So in cases where email is non-direct-revenue-driving and/or non-direct-revenue-attributable, I find open rates a worthwhile measure of subscriber enagagement, brand impressions, and sometimes (as John's blog post pointed out) pass-along and social influence. In these cases as well, next to click and unsubscribe rates opens are the only other direct action taken with an email which the marketer can measure. So of course they're not useless; technologically imperfect though they may be, they're a quite valuable in certain marketing contexts.

Loren McDonald, vice president of industry relations, Silverpop

The problem with open rates is not that they are inaccurate because of the way they are measured or that they don't tell you whether your email marketing program or message was successful or not. But rather that some marketers and executives use them as success metrics rather than a simple benchmark of subject line effectiveness and engagement over time. In the right hands and context, open rates can provide diagnostic insight on emails. In the wrong hands, however, they can inaccurately convey success or failure of a program.

John Caldwell, principal, Red Pill Email

The first thing one must understand is that a recognized sender with a compelling subject line causes a message to be opened. Nobody opens on just the sender alone. “So what I know you; what do you want?”

After a message has been opened relevant value proposition with a compelling call to action causes a link/button/whatever in the message to be clicked, and conversions happen on the landing page….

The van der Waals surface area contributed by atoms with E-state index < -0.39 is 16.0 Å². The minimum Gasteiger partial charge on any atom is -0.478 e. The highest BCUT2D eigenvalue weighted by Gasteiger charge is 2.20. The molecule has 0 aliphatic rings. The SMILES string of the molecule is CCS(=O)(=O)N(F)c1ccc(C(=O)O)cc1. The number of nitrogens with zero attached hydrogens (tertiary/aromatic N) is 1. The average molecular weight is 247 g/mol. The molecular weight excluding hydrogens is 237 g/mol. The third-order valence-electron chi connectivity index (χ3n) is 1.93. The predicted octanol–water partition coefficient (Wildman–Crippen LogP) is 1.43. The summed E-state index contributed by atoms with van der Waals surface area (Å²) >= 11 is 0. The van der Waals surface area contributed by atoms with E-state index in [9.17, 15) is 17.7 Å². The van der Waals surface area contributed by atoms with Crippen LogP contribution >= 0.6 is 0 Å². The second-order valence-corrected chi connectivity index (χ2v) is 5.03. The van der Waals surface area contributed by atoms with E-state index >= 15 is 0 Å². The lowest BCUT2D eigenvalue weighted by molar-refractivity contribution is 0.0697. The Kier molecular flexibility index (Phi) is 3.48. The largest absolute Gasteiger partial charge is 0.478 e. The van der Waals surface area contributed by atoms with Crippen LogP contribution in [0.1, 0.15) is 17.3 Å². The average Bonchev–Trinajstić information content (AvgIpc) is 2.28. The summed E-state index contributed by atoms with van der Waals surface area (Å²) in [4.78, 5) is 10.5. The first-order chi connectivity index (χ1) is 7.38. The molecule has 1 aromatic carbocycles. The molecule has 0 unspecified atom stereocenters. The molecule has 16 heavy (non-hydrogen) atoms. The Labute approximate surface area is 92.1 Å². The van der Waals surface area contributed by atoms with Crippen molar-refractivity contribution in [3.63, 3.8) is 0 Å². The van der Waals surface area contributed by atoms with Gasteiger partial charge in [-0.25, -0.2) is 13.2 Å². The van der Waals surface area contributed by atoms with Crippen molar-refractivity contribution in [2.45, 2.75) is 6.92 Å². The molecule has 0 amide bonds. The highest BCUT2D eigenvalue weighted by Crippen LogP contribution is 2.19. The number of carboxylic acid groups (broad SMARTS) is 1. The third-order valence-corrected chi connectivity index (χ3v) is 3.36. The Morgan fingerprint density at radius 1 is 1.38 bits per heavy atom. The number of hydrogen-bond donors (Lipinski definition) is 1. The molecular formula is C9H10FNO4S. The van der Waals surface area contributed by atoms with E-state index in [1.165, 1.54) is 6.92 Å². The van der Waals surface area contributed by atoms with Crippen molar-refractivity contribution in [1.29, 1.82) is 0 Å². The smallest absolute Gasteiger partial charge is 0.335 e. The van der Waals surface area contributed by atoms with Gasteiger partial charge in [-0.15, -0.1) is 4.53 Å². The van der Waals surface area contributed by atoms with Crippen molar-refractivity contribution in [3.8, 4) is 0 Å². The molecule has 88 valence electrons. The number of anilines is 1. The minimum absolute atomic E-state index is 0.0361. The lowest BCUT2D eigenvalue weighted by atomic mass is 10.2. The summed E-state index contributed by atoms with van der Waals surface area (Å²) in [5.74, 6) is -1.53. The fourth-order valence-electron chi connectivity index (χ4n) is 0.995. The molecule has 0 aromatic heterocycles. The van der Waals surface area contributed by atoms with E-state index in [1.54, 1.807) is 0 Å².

Knowing just those few things a good marketer should be able to see the value in the open metric if nothing else from an operational standpoint; in its simplest form the open metric will tell the marketer if they’re communicating the value of “opening” their messages.

Let’s say that you’re a publisher and sell ad space by CPM; what are you going to base your CPM on? It can’t be volume alone; the publisher wouldn’t need an active subscriber base, just a big one if it was all about list size, right? But if that publisher has a million subscribers and a 50% open rate then they have something that they can sell, right?

Let’s say that the marketer reports by domain. If they don’t see any opens to @yahoo.com addresses that could be an indicator that their messages are being blocked or filtered by Yahoo. It might cause them to look at the next part of the equation and see if there have been any clicks from Yahoo addresses. No opens + no clicks = probable blocking….

I have a brand-name production client that sends significant email and quite often doesn’t get a lot of opens or clicks, but does see an up-tick in sales for about 36 hours after a promotional email has been sent. Not surprisingly the sales happen to be related to the subject line (this product, that discount, etc.); what does that mean? That the email was a waste of time? That no opens or clicks mean a failed campaign? Not hardly; they can attribute the sales to the email without an open or a click….

But we’re not talking about that, we’re talking about if there is any value in measuring open rates…. An open rate as a measurement has value if the person knows what they’re measuring for. If they’re just looking at it – or not - because some wrote about it on a blog somewhere said that they should – or shouldn’t – they’re missing the value or selling themselves short; you have to have a reason other than just checking off a box to say that you’ve done it….

Let’s say that you have a welcome program – you know; a series of welcome messages, not just an obligatory one…. There is no or minimal call to action in the message; its purpose is to set messaging expectations and to introduce the subscriber to the company/web site/whatever. Your first message gets, let’s say, a 67% open rate; your second message gets a 53% open rate, and the third message gets a 12% open rate, your new subscriber attrition has been about 0.02%.